Region and State in 19th Century Europe
'Region and State in Nineteenth-Century Europe. Nation-building, Regional Identities and Seperatism', edited by Joost Augusteijn and Eric Storm (2012).
In the decades before 1914, local movements within various European states increasingly demanded political autonomy, home rule or even independence. This is often seen as a more or less logical development, as more self-confident ethnic minorities or 'oppressed nations' started to apply the nationalist programme to their own situation. However, it has recently been shown that in many similar regions more culturally inspired movements appeared which did not reject but supported the centralised efforts to build up a nation-state.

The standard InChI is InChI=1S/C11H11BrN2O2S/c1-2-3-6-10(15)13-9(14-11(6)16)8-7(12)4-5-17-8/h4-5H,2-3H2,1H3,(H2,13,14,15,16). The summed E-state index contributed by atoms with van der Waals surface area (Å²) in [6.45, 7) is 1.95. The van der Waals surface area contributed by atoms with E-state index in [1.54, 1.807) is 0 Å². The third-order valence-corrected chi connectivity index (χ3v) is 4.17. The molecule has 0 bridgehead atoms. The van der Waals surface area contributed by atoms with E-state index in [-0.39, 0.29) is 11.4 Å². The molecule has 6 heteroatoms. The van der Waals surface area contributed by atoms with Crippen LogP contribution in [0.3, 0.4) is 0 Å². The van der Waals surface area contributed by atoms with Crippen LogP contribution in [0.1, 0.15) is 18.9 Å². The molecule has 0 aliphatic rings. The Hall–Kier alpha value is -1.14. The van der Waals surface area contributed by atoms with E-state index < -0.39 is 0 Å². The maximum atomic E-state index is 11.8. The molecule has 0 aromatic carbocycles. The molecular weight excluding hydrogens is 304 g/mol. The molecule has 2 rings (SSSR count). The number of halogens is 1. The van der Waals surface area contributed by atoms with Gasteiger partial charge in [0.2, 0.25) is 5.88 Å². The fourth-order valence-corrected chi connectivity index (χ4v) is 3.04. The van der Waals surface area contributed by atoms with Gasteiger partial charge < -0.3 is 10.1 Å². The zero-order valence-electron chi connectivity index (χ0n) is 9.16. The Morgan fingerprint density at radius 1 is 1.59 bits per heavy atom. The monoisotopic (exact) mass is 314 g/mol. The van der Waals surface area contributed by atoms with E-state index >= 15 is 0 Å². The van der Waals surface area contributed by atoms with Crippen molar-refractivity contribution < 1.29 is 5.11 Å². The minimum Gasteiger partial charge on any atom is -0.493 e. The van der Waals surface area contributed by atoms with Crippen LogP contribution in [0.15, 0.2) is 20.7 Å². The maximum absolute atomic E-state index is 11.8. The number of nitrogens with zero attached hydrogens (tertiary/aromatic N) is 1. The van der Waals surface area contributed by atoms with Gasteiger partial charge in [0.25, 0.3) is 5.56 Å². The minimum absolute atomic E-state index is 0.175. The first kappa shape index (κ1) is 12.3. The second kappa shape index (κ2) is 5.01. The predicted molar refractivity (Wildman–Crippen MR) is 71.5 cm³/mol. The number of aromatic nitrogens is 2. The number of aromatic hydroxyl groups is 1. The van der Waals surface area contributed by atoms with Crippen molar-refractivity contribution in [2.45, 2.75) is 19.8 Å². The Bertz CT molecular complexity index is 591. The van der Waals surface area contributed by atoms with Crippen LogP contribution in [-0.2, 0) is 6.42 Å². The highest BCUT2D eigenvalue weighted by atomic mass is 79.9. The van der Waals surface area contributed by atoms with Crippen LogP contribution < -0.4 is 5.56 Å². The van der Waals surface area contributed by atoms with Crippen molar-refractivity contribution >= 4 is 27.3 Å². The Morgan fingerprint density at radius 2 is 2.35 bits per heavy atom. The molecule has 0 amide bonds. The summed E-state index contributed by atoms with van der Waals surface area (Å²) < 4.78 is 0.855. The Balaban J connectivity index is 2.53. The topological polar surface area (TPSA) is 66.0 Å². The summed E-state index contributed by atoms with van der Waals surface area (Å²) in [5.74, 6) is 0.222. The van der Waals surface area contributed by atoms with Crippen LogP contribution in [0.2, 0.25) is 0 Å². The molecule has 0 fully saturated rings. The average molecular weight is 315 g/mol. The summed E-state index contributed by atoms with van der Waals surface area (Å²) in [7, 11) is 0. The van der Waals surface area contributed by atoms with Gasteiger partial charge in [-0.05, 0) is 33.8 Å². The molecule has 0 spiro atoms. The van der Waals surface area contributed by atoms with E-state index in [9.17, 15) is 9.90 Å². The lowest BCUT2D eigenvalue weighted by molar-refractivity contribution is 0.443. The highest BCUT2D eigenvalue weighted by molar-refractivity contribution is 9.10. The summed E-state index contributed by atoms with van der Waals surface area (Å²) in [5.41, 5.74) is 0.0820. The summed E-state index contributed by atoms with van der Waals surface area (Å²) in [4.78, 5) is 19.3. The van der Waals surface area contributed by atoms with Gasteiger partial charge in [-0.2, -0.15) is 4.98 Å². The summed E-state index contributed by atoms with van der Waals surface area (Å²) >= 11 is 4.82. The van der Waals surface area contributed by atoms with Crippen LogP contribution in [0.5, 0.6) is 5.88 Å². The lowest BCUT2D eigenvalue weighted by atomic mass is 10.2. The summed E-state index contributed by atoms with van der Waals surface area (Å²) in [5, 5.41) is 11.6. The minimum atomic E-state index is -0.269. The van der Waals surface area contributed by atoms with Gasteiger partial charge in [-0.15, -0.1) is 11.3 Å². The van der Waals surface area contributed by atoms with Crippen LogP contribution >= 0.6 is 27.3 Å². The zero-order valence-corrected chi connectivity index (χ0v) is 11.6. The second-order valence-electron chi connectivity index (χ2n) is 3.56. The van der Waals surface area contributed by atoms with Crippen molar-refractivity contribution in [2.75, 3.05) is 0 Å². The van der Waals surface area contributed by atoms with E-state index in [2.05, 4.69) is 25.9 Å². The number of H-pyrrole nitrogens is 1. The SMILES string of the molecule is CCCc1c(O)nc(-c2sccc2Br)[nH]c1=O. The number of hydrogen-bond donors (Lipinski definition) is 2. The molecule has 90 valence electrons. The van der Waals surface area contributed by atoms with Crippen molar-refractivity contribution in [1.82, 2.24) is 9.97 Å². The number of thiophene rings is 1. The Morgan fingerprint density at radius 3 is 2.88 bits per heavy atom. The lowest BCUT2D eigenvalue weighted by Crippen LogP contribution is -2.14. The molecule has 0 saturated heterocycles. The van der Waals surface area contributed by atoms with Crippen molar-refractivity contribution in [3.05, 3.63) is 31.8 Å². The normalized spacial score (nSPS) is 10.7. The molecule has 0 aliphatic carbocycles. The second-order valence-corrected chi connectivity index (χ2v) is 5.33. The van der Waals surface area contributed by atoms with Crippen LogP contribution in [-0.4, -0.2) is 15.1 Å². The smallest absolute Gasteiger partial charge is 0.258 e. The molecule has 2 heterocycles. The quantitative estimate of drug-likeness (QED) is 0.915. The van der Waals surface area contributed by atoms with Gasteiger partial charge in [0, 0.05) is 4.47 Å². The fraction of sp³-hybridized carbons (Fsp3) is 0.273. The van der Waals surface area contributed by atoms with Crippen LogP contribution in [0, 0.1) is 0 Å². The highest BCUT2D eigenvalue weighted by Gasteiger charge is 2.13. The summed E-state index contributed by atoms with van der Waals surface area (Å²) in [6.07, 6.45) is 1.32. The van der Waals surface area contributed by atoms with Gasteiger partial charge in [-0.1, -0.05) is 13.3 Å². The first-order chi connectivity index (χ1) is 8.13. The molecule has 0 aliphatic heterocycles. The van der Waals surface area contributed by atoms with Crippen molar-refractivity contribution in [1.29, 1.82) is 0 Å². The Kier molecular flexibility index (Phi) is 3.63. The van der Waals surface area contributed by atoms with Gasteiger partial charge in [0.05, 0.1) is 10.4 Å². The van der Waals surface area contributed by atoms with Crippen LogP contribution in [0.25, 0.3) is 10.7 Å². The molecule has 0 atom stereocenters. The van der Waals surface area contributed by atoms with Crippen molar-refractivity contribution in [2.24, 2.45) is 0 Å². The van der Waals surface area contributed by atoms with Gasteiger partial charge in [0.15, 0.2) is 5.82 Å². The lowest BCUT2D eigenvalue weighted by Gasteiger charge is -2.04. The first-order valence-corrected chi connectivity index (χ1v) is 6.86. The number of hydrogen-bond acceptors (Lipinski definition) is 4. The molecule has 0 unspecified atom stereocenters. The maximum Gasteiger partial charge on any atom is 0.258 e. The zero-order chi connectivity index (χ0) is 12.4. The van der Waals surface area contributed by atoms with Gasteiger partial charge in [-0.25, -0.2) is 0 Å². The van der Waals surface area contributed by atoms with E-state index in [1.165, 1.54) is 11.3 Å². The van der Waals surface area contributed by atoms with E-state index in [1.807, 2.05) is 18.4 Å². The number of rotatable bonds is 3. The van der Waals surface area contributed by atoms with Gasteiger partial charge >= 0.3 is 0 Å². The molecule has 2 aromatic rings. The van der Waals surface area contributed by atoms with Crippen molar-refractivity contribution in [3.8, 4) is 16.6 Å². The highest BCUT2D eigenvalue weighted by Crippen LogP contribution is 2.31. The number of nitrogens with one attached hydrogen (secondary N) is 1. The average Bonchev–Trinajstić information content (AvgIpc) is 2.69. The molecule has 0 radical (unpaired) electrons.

This collection of essays is the first to compare the emergence and development of these different types of regional identities. In thirteen stimulating essays eminent specialists from all over Europe explore the interaction between states and regions in a range of countries in the long nineteenth century and analyse why some of them came to consider themselves part of the new national self-image of the existing states, while others developed separatist tendencies.
ISBN 9780230313941 | 304 p. | £60.00 | Palgrave Macmillan